“I try to approach each customer by learning what they need and what their goals are, then offer what I think is the best solution to meet those goals. What products we offer might vary from farm to farm, based on their individual needs or goals. A lot of the compatibility problems stem from the tractor manufacturers, they don’t always allow third-party equipment easy access, or they charge a fee to get access.

“Our biggest struggle would probably be the different manufacturers not always working well with aftermarket equipment. If all the vehicles spoke the same language, it would be a lot easier for the guys building the hardware to make it work across the board.”

Liskai: “I try to get the customer in the best fit. Maybe one monitor will do a better job for yield monitoring, but not as good of a job steering the tractor. We merge them together. The ultimate goal is to have one display doing that, but that’s not always going to happen. The customer may be really happy with something old, so sometimes it can be a challenge with the limitation of what the yield monitors can do. We try not to put the farmer in more than what he needs. We give him a way to upgrade in the future.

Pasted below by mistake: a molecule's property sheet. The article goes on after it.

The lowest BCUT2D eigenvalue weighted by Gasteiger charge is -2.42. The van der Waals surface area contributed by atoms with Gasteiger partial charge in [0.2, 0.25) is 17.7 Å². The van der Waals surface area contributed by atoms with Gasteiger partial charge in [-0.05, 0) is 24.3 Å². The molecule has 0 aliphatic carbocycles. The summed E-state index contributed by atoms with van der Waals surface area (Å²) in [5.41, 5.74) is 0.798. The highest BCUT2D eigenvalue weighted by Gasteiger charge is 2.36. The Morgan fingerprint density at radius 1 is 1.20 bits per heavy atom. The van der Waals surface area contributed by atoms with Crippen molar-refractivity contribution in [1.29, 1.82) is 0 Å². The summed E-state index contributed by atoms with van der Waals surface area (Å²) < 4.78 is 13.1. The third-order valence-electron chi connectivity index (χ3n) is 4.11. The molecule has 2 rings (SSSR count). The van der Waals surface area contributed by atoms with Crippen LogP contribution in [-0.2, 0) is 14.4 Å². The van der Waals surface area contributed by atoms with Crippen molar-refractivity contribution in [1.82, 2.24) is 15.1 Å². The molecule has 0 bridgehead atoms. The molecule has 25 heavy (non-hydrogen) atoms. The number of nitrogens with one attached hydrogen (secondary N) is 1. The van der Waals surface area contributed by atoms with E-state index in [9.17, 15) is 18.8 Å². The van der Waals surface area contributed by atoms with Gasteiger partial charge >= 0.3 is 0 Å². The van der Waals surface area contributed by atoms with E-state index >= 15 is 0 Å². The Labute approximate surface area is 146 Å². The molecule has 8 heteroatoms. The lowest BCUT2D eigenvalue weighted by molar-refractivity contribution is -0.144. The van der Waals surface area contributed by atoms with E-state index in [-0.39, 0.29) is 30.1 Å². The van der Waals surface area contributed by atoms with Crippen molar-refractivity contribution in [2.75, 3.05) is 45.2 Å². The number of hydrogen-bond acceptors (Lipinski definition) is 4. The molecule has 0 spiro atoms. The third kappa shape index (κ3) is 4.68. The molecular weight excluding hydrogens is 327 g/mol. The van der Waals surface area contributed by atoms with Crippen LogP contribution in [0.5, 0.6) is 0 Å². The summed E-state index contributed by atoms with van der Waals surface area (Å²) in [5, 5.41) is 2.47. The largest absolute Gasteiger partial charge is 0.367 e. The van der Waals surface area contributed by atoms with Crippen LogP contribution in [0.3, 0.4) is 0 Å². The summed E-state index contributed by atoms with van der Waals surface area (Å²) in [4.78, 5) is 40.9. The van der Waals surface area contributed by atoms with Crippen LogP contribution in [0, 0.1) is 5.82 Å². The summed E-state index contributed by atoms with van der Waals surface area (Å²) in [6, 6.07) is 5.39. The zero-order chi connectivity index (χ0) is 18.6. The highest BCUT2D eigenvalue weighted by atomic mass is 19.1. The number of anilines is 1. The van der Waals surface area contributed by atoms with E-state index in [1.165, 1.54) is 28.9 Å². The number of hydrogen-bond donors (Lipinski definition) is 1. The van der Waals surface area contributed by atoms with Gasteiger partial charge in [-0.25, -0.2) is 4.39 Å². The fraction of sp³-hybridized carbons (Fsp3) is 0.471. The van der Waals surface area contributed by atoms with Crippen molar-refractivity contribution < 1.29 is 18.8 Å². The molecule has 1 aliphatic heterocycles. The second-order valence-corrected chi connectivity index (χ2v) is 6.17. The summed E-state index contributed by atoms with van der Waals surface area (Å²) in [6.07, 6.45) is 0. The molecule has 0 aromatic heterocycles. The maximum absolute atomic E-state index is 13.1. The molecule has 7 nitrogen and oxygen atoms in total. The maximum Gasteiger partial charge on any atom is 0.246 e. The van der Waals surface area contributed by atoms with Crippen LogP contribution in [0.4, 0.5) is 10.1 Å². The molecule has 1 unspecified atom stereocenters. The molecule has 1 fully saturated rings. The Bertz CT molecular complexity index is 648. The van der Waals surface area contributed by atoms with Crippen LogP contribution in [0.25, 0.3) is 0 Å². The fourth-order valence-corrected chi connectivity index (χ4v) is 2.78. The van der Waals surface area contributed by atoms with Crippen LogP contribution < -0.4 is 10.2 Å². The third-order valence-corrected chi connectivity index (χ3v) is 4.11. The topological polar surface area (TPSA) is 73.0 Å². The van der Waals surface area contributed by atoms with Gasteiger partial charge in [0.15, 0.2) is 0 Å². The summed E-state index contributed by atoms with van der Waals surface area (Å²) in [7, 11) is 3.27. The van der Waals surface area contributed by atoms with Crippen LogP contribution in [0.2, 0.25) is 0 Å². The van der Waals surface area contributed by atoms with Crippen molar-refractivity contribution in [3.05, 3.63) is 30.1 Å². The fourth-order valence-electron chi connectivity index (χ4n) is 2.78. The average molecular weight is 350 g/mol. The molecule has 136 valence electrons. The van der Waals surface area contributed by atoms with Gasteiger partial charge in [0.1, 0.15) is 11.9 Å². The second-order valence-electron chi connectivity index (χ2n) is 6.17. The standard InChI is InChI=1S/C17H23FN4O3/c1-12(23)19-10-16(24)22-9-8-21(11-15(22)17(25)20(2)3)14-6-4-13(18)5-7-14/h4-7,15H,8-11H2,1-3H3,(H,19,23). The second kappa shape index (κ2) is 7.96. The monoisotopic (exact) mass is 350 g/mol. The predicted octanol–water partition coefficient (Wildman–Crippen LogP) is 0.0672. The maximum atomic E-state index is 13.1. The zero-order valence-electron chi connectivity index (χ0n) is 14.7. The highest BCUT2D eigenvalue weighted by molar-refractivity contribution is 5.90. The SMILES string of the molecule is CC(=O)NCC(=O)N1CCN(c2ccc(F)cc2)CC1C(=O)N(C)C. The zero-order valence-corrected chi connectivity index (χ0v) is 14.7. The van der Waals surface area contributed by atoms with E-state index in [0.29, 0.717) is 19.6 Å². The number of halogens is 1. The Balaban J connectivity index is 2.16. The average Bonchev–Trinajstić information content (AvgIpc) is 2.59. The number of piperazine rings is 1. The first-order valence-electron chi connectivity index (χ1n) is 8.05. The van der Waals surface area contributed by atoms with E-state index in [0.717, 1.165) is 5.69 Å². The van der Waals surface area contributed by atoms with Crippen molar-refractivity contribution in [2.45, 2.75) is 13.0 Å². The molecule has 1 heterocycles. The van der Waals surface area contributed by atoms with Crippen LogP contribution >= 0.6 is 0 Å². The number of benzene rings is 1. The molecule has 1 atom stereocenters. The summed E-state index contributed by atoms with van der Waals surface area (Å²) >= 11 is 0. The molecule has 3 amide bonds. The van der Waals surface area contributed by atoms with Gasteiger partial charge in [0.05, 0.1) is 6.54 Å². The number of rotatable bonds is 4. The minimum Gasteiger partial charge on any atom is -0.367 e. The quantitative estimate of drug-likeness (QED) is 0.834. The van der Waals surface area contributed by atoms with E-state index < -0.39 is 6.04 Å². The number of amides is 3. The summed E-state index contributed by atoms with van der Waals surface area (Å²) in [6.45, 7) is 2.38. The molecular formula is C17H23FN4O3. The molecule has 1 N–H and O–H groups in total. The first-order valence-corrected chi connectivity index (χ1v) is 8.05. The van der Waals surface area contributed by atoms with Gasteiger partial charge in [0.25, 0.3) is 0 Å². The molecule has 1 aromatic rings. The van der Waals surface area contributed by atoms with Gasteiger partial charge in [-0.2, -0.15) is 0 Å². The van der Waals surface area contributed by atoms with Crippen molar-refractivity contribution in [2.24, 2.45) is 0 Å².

“I’m not a big fan of ISO, but that seems to be where everyone is leaning. It doesn’t seem like ISO is truly ultimate compatibility. There are quirks in every implement that has ISO that need to be worked around. There are little bugs that you find here and there.

“They need to make an industry standard RTK correction like a radio, so that everybody can talk to everyone else’s base stations. They have encrypted signals here and there and if there was an industry standard for RTK, rather than everybody having their own encrypted signals, that would make everything easier for manufacturers to work off of.”

Q: In the year ahead, where are your greatest opportunities to grow the dealership’s precision farming business, and what are the biggest barriers to increasing profitability?

Armstrong: “I think water management has a lot of opportunity for us as a dealer because it’s such a high-dollar system. It’s like selling an auto-steer system, a full set up of clutches and hydraulic drive for a corn planter setup. We’re talking $30,000 for a water management kit. It does have its headaches because there’s a lot more that you need to know about how it all works. But if I can sell 5 systems in a year or year and a half, that would be really good for us.